As with all aspects of our lives, COVID-19 has forced us to adjust to new ways of living. It’s made us redefine our “normal.” And for those already navigating the challenges of co-parenting, learn what our pandemic boundaries are when it comes to our children and estranged spouses.
The struggle to find a parenting arrangement that is functionally sensible for both sides is something that many families are still dealing with now more than a year into the pandemic. Between online learning, the closing of daycares, and the need to minimize the persons within a household’s bubble, there are several moving parts that present challenges to today’s parents. Keeping children sheltered from constant adjustments that occur within child custody can be challenging enough without a global pandemic complicating things.
When it comes to the necessity of bringing your custody case before a judge, there are some new issues of discussion that were previously undiscovered pre-pandemic. We’re referring to matters of following masking guidelines, social distancing, vaccinations, virus exposure, and social bubbles. While the courts continue to struggle with a backlog of cases, the issues surrounding COVID-19 and custody agreements continue to show themselves. One parent’s definition of “safe” differing from another can result in a return before a judge. Especially as we enter in the summer months after another year of virtual schooling, our kids want to see their friends, visit cottages with family members, and enjoy the warm months of their summer holiday. While things are opening, there are still questions about the safest practices for families this summer. Parental disagreements on safe practices can lead to damaging consequences, such as an attempt to withhold a child from a parent.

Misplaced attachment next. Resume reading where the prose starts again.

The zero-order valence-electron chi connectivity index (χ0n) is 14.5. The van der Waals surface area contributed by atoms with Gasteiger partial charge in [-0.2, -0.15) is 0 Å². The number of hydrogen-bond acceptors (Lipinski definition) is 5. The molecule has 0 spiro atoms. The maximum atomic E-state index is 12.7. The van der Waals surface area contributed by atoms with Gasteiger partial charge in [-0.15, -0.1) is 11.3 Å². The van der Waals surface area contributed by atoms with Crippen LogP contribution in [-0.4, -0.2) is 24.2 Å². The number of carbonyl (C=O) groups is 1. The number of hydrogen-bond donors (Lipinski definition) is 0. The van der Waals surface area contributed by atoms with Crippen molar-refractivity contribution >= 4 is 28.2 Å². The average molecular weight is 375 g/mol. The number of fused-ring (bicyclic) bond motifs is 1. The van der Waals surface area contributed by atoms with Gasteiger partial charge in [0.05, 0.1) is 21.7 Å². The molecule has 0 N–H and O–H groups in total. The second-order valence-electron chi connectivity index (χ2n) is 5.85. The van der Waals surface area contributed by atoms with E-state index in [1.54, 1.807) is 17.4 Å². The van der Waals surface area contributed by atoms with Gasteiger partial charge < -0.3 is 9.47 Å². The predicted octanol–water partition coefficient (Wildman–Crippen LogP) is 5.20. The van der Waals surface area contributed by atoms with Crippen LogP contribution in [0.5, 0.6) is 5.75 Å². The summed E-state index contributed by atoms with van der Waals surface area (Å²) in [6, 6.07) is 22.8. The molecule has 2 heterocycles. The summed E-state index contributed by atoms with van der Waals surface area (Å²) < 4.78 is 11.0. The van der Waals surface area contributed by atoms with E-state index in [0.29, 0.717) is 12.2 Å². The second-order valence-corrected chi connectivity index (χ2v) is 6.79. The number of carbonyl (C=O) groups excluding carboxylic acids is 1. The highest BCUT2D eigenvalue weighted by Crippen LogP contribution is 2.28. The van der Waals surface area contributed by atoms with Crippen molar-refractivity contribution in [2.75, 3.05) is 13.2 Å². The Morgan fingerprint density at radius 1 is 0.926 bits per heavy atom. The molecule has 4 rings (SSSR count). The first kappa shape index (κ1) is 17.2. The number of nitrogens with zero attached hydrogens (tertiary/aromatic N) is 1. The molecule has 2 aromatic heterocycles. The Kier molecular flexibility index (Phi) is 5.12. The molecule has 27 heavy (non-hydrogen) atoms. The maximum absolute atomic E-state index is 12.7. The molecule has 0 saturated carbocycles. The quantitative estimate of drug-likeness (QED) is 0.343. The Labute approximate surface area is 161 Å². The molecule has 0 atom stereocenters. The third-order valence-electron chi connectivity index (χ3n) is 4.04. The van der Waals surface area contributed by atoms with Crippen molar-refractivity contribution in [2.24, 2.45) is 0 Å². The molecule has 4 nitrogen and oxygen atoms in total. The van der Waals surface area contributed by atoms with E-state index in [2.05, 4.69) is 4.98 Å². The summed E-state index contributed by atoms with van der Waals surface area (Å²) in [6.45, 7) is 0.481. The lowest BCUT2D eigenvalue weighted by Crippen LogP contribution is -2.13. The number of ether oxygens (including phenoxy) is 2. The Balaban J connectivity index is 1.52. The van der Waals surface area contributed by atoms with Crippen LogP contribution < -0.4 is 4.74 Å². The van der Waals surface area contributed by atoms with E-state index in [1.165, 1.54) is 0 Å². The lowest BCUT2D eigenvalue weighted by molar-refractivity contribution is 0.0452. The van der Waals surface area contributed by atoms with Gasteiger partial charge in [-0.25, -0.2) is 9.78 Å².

Should you find yourself back in a (virtual) courtroom, rest assured that one thing which will never change is that the judge will always put that which is in the child’s best interest first. An important aspect to consider before you decide to bring your custody agreement back before a judge—therefore, putting your child through more conflict—is whether the issue is worth it. Making an emotional decision can have long-term adverse effects on both you and your child. As hard as it can be to remember this some days, this is a temporary situation. Glimpses of normalcy will one day return. It is not in your best interest to use the pandemic as a weapon. Before making any decisions that will be difficult to reverse, be sure that you are aware of all your options as well as the possible long-term consequences for your child.
With that said, whether you find yourself in a situation that demands you go to court, wish to negotiate with your ex-spouse out of court, or hope to mediate the matter, our team of dedicated and compassionate lawyers can help. Contact Gelman & Associates today to speak with one of our experienced family lawyers about your child custody case. Call us at 416-736-0200 or 1-844-769-0737, or contact us online for an initial confidential consultation.